After a decade of earning paltry interest yields on the investment of its petroleum funds, Ghana is finally taking steps to improve their investment performance. Throughout the past decade, overall interest yields on Ghana Petroleum Fund investments have not reached even two percent per annum. This is because the Petroleum Revenue Management Act 2011 (Act 815) demands that all such investments must be made offshore, specifically in United States treasury instruments which are regarded as the safest investment assets in the world. However monetary easing, which has been the predominant US monetary policy in recent years, has meant low treasury instrument yields and Ghana’s investments are consequently suffering.
Indeed this has created an incongruous situation whereby government issues Eurobonds every year at over seven percent per annum while investing its own monies at barely two percent per annum.
The Public Interest and Accountability Committee is leading the lobby for reform of the law to enable part of the funds be invested in higher yielding, albeit riskier instruments. Such instruments could include top grade corporate bonds and sovereign bonds of emerging markets with good economic fundamentals.
Says its latest annual report released earlier this week: The Committee reiterates its recommendations to the Ministry of Finance to diversify its qualifying instruments in investing the GPFs to maximize returns.
Already meetings towards this have been held involving the Investment Advisory Committee which makes the actual investment decisions and the President himself.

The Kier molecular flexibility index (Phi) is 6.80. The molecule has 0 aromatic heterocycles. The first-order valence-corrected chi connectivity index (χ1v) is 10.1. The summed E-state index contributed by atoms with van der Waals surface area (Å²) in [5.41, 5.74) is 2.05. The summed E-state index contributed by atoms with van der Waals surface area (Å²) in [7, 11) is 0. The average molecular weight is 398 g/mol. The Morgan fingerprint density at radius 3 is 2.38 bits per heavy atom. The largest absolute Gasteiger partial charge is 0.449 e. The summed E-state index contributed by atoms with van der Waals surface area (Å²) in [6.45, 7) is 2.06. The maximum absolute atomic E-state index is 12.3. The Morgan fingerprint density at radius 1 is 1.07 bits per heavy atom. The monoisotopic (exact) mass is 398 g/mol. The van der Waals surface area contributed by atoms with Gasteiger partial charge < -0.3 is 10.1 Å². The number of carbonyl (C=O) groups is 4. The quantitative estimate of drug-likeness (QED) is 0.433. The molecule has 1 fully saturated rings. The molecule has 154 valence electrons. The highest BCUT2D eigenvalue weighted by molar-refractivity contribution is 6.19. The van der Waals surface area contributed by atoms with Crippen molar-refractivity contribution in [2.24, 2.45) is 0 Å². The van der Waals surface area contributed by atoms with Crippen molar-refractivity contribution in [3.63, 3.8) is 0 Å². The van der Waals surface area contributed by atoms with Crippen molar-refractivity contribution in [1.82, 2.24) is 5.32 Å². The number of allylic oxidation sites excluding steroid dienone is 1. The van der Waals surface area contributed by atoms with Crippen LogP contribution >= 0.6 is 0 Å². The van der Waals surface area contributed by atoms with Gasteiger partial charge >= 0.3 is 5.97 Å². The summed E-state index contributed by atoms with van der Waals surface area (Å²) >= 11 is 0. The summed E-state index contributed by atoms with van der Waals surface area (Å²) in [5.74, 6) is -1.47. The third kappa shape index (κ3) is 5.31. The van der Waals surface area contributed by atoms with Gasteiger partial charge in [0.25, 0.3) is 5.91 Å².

Meanwhile the process for setting a standard benchmark to measure performance of Ghana Petroleum Funds (GPFs) is ongoing with completion expected soon.
Already, a Norwegian international Consulting Agency, NORAD, has been engaged to assist the Investment Advisory Committee (IAC) to set the benchmark portfolio for the GPFs.
This falls in line with Section 30 (1c) of the Petroleum Revenue Management Act, 2011 (Act 815), which mandates the Committee that as part of investment guidelines, it should develop benchmark portfolio for the Fund taking into consideration the investment guidelines used by the Bank of Ghana (BoG) – being the Funds’ Manager.
In fact, Act 815, requires that the IAC measured periodically the performance of Ghana Petroleum Funds against the benchmark that the Committee had developed.
However, because the Committee failed to set the benchmark for performance measurement, the Auditor General in its audit assessment was unable to obtain evidence in relation to how the performance of the Fund was measured by the IAC.
“The IAC may not identify sub-optimal performance for appropriate remedial decision, if periodic measurement of the Funds’ performance does not take place as prescribed by Act815”, a recent Auditor General’s report on management of Petroleum Funds indicates, which has since been submitted to parliament.
Subsequently, the Auditor General Mr. Daniel Domelovo is recommending that the IAC should determine the benchmark for measuring the Funds’ performance and conduct periodic monitoring of the performance in line with Act 815.
Currently, the IAC is undertaking performance measurement of the Ghana Petroleum Funds focused primarily on performance, attribution and compliance as required by the BoG guidelines, the report added.